Be sure to check out the Video Lab Podcast, where Sam and I talk about this movie in more detail.
It’s possibly a sign of this particular era of action films, but fight scenes in “Underworld,” at heart an action movie, are chaotic nonsense with relentless machine gun spray and a Matrix-esque reliance on slow motion, feeling cheap and over the top without actually conveying any intensity. That also shows itself in what is likely technical limitations, where in a movie about werewolves and vampires, it is notable that confrontations between the two species doesn’t result in dramatic fight scenes so much as odd stare-downs, and predominately the aforementioned gun sprays.
The werewolf hunting vampire protagonist played by Kate Beckinsale, Selene, is not a compelling character. She doesn’t add much to the film other than numerous moody stares and a deeply unconvincing romance with the film’s missing link character, Michael, who is equally uncompelling and uninteresting. In fact, most characters in “Underworld” are driven by some combination of weak performances or writing. The glaring exception are good performances from Michael Sheen’s werewolf antagonist Lucian, and Bill Nighy’s vampire warlord, Viktor.
Spoiler alert for this nearly twenty year old film, the worst scene consists of a final showdown between Selene and Viktor, where Selene does a dramatic slow motion samurai style jump in which she apparently slices with microscopic precision through Viktor’s head, but he still manages to turn around and draw daggers to fight, only to suddenly feel and succumb to the fact that his head is indeed cut in two. Perhaps something about a vampire’s mythical anatomy makes this less ridiculous, but the scene nonetheless feels like a whiffing climax.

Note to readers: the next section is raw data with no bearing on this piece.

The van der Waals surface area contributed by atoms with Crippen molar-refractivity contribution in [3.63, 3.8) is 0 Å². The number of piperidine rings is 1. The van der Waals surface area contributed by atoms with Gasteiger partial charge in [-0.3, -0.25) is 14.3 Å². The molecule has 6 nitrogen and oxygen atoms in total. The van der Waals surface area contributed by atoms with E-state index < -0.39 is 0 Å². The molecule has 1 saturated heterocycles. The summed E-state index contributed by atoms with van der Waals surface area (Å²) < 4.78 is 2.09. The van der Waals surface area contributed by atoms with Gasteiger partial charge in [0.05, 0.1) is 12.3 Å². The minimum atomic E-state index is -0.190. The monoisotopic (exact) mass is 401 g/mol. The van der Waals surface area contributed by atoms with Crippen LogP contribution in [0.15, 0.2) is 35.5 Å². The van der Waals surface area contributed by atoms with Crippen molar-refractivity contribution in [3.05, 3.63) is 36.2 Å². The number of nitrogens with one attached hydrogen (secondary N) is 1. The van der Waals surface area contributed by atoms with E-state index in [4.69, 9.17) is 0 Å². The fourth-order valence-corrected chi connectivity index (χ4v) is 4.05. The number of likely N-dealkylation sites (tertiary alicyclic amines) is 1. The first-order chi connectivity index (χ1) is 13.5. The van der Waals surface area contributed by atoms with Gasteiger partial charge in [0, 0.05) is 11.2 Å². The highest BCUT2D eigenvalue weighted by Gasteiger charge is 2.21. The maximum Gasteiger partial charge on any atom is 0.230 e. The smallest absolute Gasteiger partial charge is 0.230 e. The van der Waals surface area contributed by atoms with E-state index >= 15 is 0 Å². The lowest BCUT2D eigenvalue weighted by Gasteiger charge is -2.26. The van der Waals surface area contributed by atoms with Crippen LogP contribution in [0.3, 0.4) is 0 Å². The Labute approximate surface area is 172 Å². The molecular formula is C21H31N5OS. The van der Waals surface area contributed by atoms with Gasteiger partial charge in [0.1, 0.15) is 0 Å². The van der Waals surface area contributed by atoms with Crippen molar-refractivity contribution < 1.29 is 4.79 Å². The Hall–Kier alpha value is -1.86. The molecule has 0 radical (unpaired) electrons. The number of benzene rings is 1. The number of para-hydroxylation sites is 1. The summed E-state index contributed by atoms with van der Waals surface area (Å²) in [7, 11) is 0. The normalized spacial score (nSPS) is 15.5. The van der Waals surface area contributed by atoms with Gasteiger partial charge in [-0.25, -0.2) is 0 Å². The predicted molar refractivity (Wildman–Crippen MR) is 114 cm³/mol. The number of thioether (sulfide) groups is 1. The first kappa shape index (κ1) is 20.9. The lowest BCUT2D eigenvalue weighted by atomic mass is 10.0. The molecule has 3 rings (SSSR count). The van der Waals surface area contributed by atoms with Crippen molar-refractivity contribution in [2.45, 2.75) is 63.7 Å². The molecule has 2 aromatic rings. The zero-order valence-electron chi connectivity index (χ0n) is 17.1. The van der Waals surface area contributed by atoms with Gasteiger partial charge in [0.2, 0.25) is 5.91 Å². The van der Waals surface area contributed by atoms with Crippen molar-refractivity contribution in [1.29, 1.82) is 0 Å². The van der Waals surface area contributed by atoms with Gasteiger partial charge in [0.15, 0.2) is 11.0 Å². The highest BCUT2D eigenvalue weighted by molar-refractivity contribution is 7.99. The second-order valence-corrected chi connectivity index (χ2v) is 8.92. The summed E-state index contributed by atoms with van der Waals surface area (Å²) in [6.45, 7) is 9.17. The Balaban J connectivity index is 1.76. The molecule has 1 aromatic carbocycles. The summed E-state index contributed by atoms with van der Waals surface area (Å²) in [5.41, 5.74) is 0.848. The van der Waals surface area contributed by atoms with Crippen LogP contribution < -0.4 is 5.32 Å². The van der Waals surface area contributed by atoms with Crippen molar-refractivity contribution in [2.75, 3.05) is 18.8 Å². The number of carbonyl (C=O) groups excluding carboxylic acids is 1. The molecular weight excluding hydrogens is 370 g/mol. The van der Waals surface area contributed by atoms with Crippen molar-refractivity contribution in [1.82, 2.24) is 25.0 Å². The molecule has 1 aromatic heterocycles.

What might be the only thing holding “Underworld” above the lower end of mediocrity is fairly interesting lore on the origins of vampires and werewolves, and the societies they developed, combined with a visually interesting dark aesthetic. That lore isn’t consistently well presented, and at times is delivered through forced exposition. But it is this foundation which evidently lends itself to how the series went on to several other movies of, according to a quick search of their Rotten Tomatoes ratings, probably more mediocre quality.